What are an employer’s wage-and-hour obligations under federal and state law?
Wage and hour standards for employees are established by the federal Fair Labor Standards Act (FLSA) and a state law covering most smaller employers in the State of Ohio that are not otherwise subject to the federal statute.
Federal law fixes the national minimum wage and establishes as a matter of national policy that men and women must receive “equal pay for equal work.” The law also forbids the employment of children under the age of 14, limits work hours for children between the ages of 14 and 16, and limits the duties children may perform.
Federal and state laws on wages also set minimum standards for employees working overtime. Employees who work more than 40 hours in a 7-day workweek must be paid “time-and-a-half” for each hour (or fraction) worked during that period in excess of 40 hours. Merely working more than eight hours in a day, more than five days in a week, on a weekend, or on a holiday does not trigger an employer’s liability for overtime compensation.
Not all employees are eligible for overtime compensation. Hospitals and care centers may calculate overtime on a 14-day basis instead of the 7-day workweek standard applying to other workers, meaning that overtime would be paid to such workers only to the extent they worked more than 80 hours during that 14-day period. The law also gives public employers the option of allowing their employees to be credited with “compensatory time” in lieu of paying overtime.
Certain management employees are also exempt from wage standards under federal and state law. An employer is not required to pay overtime compensation to a management employee who is paid at least $455.00 per week as a set salary not tied to a minimum number of hours worked. The said employee will be ineligible for overtime compensation if his or her work is directly related to the management of business operations of the employer, is in the computer field, or is employed in sales away from the employer’s place of business. This exemption also applies to employees holding jobs requiring a specific license or specialized professional training or requiring artistic or creative duties or responsibilities. A special exemption applies to any hourly computer employee who is paid at the rate of at least $27.63 an hour.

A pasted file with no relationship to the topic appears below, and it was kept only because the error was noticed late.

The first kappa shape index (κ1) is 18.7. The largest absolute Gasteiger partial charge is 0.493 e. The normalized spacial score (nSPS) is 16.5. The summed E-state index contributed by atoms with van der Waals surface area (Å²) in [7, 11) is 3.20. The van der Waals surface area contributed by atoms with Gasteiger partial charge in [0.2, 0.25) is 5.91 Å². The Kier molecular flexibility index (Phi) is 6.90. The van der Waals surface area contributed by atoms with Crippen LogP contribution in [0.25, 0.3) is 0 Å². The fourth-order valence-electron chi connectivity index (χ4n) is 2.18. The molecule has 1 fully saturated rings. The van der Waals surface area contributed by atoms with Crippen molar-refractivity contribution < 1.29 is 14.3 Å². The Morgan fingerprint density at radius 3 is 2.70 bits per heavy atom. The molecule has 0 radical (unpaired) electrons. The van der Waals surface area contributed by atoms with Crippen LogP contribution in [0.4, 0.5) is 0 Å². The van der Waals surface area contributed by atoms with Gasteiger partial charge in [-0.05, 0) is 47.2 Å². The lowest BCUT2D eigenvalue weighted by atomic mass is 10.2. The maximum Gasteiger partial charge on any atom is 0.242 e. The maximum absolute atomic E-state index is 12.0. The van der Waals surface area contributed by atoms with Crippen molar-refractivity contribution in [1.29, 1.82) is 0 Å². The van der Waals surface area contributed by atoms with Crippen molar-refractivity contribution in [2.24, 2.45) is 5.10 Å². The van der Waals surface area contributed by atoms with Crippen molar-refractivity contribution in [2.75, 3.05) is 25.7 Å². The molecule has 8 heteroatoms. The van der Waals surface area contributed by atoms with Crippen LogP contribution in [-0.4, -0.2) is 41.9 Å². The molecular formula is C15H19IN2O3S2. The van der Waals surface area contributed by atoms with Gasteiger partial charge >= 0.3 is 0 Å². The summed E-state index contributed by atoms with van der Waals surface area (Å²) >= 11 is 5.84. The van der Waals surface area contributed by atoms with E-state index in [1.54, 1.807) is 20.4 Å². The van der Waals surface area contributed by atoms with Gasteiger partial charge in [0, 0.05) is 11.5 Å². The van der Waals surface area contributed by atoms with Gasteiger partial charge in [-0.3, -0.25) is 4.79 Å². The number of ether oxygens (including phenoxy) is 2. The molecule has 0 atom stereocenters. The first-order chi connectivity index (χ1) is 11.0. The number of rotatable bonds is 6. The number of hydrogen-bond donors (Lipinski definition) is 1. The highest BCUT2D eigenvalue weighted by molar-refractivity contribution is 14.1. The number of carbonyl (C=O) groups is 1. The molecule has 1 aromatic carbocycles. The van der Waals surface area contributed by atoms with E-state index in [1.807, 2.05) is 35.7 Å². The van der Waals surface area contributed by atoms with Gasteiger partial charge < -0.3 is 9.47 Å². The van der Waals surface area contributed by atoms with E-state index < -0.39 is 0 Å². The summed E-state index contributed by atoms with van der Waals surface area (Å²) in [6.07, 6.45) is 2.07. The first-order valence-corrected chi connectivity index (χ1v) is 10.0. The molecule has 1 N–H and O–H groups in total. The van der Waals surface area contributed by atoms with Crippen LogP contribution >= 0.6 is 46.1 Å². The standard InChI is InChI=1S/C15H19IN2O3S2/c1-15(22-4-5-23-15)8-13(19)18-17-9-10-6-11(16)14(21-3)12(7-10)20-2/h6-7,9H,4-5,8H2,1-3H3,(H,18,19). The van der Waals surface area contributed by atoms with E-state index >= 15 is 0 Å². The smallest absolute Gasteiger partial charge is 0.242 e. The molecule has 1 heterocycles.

The overtime regulations were substantially changed in 2004. If you were previously entitled to overtime pay, you should consider seeking legal advice concerning your continued eligibility for premium pay.
If your employer has failed to meet its minimum wage obligations to you, contact us to determine if you have a valid claim and can seek an award of double the amount due, plus reimbursement of your attorney fees. Generally, awards are limited to the past two or three years of unpaid wages.
My employer has not paid my wages or other compensation. What are my options?
At the root of any employment relationship is a contract—whether in writing or not—that dictates the terms and conditions of the parties’ agreement respecting terms and conditions of employment and compensation.
When an employer goes bankrupt, closes up shop and leaves town, or just simply stops meeting payroll obligations, an employee’s recourse is to terminate the employment relationship and sue the employer for “damages” equal to the number of unpaid wages. Qualifying amounts of “wages” and “fringe benefits” not paid within 30 days of the last day of any given pay period are subject to an additional sum for so-called “liquidated damages” under Ohio law, equal to six percent (6%) of the unpaid wages or fringe benefits.
The problem often lies in the fact that the employer is “judgment-proof” (i.e., does not have sufficient assets to satisfy a judgment rendered against the employer) or is not able to be located. Another problem often arises when the employee realizes, while the individual who is the “owner” of the business is more than capable of covering the payroll obligations of the business, that the “owner” is not legally liable for the unpaid wages because the employment contract was between the unpaid employee and corporation set up by the “owner” and the “owner” has not done or failed to do things under Ohio law that would subject himself or herself to personal liability for the corporate obligations.
Besides quitting, your recourse would be to pursue a claim against your former employer in court and file an unemployment compensation claim. This is a situation that likely would qualify for treatment as a “constructive discharge,” so you would not lose your right to receive unemployment compensation benefits just because you quit.
If your unpaid wages and “liquidated damages” do not exceed $3,000, you can file a claim in the Small Claims Division of the municipal court having jurisdiction over the community in which your wages were earned. Otherwise, you would have to file your case in either the General Division of the same municipal court (if your claim does not exceed $15,000) or the Court of Common Pleas of the county in which your wages were earned.
If your employer seeks protection under the Bankruptcy Code, you would have a “priority” claim against the employer’s bankrupt estate in the number of your unpaid wages, up to $3,000, and you would have an “unsecured” claim against that bankrupt estate for any amount in excess of that amount. Of course, your claim will be satisfied only to the extent there are sufficient assets left after administrative expenses and other claims with “higher” priority are satisfied. Any “unsecured” portion of your claim would be paid only if all priority and “secured” creditors’ claims are first satisfied.